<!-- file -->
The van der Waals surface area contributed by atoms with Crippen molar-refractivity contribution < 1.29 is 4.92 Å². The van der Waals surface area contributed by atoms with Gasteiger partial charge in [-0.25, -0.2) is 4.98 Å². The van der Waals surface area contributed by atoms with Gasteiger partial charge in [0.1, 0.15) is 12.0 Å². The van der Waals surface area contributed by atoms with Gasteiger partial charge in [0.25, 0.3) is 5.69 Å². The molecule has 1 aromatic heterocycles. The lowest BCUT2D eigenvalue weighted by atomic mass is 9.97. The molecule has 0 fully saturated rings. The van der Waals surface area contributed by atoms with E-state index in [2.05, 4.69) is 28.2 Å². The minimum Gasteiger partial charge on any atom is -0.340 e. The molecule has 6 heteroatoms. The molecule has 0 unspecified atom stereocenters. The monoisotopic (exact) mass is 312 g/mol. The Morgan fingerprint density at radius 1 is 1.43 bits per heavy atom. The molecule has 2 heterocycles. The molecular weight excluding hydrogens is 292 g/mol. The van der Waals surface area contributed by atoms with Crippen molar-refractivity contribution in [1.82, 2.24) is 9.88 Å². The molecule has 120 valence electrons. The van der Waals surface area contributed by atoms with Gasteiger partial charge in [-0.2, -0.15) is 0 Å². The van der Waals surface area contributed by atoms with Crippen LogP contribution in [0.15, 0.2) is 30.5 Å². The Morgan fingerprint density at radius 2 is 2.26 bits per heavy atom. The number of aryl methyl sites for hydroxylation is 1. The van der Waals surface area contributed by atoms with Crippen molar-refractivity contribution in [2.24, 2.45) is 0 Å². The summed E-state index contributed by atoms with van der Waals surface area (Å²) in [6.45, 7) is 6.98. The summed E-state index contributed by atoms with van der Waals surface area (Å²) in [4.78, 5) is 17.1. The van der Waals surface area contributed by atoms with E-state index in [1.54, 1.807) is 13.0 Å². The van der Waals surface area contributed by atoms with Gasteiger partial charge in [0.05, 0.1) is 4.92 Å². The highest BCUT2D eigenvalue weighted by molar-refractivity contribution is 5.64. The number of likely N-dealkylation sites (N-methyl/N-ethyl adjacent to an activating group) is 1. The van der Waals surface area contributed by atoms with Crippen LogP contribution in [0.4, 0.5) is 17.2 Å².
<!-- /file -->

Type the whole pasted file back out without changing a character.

The van der Waals surface area contributed by atoms with Crippen molar-refractivity contribution < 1.29 is 4.92 Å². The van der Waals surface area contributed by atoms with Gasteiger partial charge in [-0.25, -0.2) is 4.98 Å². The van der Waals surface area contributed by atoms with Gasteiger partial charge in [0.1, 0.15) is 12.0 Å². The van der Waals surface area contributed by atoms with Gasteiger partial charge in [0.25, 0.3) is 5.69 Å². The molecule has 1 aromatic heterocycles. The lowest BCUT2D eigenvalue weighted by atomic mass is 9.97. The molecule has 0 fully saturated rings. The van der Waals surface area contributed by atoms with E-state index in [2.05, 4.69) is 28.2 Å². The minimum Gasteiger partial charge on any atom is -0.340 e. The molecule has 6 heteroatoms. The molecule has 0 unspecified atom stereocenters. The monoisotopic (exact) mass is 312 g/mol. The Morgan fingerprint density at radius 1 is 1.43 bits per heavy atom. The molecule has 2 heterocycles. The molecular weight excluding hydrogens is 292 g/mol. The van der Waals surface area contributed by atoms with Crippen molar-refractivity contribution in [1.82, 2.24) is 9.88 Å². The molecule has 120 valence electrons. The van der Waals surface area contributed by atoms with Gasteiger partial charge in [-0.2, -0.15) is 0 Å². The van der Waals surface area contributed by atoms with Crippen LogP contribution in [0.15, 0.2) is 30.5 Å². The Morgan fingerprint density at radius 2 is 2.26 bits per heavy atom. The number of aryl methyl sites for hydroxylation is 1. The van der Waals surface area contributed by atoms with Crippen molar-refractivity contribution in [2.24, 2.45) is 0 Å². The summed E-state index contributed by atoms with van der Waals surface area (Å²) in [6.45, 7) is 6.98. The summed E-state index contributed by atoms with van der Waals surface area (Å²) in [4.78, 5) is 17.1. The van der Waals surface area contributed by atoms with E-state index in [1.54, 1.807) is 13.0 Å². The van der Waals surface area contributed by atoms with Gasteiger partial charge in [0.05, 0.1) is 4.92 Å². The highest BCUT2D eigenvalue weighted by molar-refractivity contribution is 5.64. The number of likely N-dealkylation sites (N-methyl/N-ethyl adjacent to an activating group) is 1. The van der Waals surface area contributed by atoms with Crippen LogP contribution in [0.4, 0.5) is 17.2 Å².